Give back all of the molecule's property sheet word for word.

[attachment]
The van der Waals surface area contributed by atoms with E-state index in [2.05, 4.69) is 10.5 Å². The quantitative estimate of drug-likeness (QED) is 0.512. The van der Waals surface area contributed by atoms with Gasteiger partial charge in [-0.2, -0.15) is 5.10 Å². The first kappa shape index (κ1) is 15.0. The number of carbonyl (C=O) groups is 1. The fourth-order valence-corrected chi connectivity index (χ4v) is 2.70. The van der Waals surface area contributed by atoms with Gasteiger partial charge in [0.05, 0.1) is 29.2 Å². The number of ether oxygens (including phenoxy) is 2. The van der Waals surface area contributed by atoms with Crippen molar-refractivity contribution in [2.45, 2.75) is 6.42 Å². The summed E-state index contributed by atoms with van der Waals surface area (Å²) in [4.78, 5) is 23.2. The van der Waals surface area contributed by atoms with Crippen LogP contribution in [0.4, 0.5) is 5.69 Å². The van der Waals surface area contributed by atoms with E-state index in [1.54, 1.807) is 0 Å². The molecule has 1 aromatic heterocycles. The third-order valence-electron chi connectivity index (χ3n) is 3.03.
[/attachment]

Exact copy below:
The van der Waals surface area contributed by atoms with E-state index in [2.05, 4.69) is 10.5 Å². The quantitative estimate of drug-likeness (QED) is 0.512. The van der Waals surface area contributed by atoms with Gasteiger partial charge in [-0.2, -0.15) is 5.10 Å². The first kappa shape index (κ1) is 15.0. The number of carbonyl (C=O) groups is 1. The fourth-order valence-corrected chi connectivity index (χ4v) is 2.70. The van der Waals surface area contributed by atoms with Gasteiger partial charge in [0.05, 0.1) is 29.2 Å². The number of ether oxygens (including phenoxy) is 2. The van der Waals surface area contributed by atoms with Crippen molar-refractivity contribution in [2.45, 2.75) is 6.42 Å². The summed E-state index contributed by atoms with van der Waals surface area (Å²) in [4.78, 5) is 23.2. The van der Waals surface area contributed by atoms with Crippen LogP contribution in [0.4, 0.5) is 5.69 Å². The van der Waals surface area contributed by atoms with E-state index in [1.54, 1.807) is 0 Å². The molecule has 1 aromatic heterocycles. The third-order valence-electron chi connectivity index (χ3n) is 3.03.